I have written several times in recent weeks about the various power struggles taking place within the Republican party – whether at the local, state or national level. These battles have become quite acerbic, and with partisan primary races looming next spring here in South Carolina – and the quadrennial “First in the South” presidential primary following shortly thereafter – I suspect they will grow even more contentious.
In assessing these turf wars, though, it is important to keep in mind the electoral boundaries being contested by these partisans … i.e. the current dimensions of the GOP vote.
According to the latest polling from Gallup, the Republican share of the electorate is receding almost as fast as my hair line.
During the first quarter of 2021, 49 percent of Americans either identified with the Democratic party or described themselves as independents who leaned Democratic. Meanwhile, 40 percent of Americans identified with the Republican party or described themselves as independents who leaned toward the GOP.
That nine-point gap is the largest spread for either party in nearly a decade …
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Breaking the numbers down further, 30 percent of Americans said they were Democrats while another 19 percent said they were “Democratic-leaning independents,” according to Gallup. Meanwhile, 25 percent of Americans classified themselves as Republicans while 15 percent said they were “Republican-leaning independents.”
Most of the remaining 11 percent were independents who said they had no partisan leanings … which is exactly how I would have answered had Gallup’s pollsters called me.
Prior to being asked which party they would “lean” to, though, the total number of independent voters stood at 44 percent – which was up from 38 percent during the fourth quarter of 2020.
Funny … now imagine there was a third party which appealed to them.
You know … like maybe a fiscally conservative, socially libertarian party that wants to see less of government in our businesses and in our back yards.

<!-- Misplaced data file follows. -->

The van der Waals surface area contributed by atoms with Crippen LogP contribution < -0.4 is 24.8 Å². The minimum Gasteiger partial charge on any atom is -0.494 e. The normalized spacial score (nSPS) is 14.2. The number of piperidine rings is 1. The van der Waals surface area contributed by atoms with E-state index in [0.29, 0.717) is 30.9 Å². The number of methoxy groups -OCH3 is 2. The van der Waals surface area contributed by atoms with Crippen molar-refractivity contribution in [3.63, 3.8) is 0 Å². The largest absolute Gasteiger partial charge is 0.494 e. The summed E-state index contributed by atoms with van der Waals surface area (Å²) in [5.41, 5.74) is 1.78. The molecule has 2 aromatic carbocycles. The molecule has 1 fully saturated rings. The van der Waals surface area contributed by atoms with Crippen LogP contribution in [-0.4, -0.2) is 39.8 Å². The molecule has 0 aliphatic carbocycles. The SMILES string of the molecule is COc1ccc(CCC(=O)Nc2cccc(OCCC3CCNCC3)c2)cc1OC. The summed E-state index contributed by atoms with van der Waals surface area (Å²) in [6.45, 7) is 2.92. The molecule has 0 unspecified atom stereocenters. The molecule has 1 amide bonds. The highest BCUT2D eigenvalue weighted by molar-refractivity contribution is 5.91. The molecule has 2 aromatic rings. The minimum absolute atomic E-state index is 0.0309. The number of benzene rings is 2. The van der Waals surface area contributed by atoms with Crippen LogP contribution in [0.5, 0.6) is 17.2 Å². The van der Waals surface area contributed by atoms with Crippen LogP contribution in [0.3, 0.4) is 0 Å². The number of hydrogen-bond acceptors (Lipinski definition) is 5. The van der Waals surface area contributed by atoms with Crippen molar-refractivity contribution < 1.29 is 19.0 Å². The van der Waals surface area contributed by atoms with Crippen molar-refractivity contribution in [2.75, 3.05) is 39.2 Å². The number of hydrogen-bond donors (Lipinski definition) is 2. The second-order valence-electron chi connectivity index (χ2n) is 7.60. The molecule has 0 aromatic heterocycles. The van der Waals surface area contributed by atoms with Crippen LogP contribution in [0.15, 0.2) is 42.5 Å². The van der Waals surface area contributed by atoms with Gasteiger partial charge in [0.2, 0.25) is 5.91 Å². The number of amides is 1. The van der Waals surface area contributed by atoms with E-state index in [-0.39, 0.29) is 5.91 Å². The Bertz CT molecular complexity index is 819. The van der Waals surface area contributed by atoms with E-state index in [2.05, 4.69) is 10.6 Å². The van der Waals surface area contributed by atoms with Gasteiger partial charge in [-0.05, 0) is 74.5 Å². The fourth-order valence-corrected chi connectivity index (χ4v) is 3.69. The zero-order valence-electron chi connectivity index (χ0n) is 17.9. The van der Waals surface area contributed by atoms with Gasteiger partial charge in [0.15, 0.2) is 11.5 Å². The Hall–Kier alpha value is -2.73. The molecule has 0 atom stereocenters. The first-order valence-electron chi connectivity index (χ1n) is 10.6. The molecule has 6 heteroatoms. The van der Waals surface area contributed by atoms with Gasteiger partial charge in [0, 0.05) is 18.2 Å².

Anyway, according to Gallup’s pollsters upticks in independent identification are to be expected in years following presidential races – but this year’s increase is part of a decade-long pattern that has seen independent identification surge to its highest levels ever recorded.
“The percentages identifying as independent in 2020 and thus far in 2021 have been unusually high compared with prior presidential election and odd-numbered years,” noted Jeffrey N. Jones, Gallup’s senior editor. “Thus, the current level of independent identification ranks among the highest Gallup has measured in any quarter since 1988, with the high being 46 percent in the fourth quarter of 2013.”
Here is a look at those trends …
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Based on the latest Gallup survey, the uptick in Americans identifying as independents came almost entirely as a result of people leaving the GOP – as the Republican party saw its ranks shrink by four percent compared to the fourth quarter of 2020. Democrats, meanwhile, saw only a one-point decline in their numbers over the same period.
“With more of the gain in independent identification coming from the Republican side of the ledger, the GOP is facing its smallest share of Republican identifiers since 2018 and its largest deficit to Democrats on party identification and leaning in nearly nine years,” Jones noted.
Indeed, the Republican “tent” is only three percentage points above its all-time low of 22 percent – which was recorded in the fourth quarter of 2013.
In South Carolina, Republicans obviously remain the dominant party – as evidenced by the rout they enjoyed in last fall’s statewide elections. I don’t expect that to change anytime soon, but the GOP majority at the S.C. State House has clearly not distinguished itself in terms of choosing which issues to advance.
Count on my website to keep an eye on these partisan identification numbers – as well as the latest polling from the Palmetto State – as the upcoming election cycles approach. As of this writing, though, it seems clear the national GOP civil war is being fought on a map that looks worse for Republicans with each passing day.
ABOUT THE AUTHOR …
Will Folks is the founding editor of the news outlet you are currently reading.
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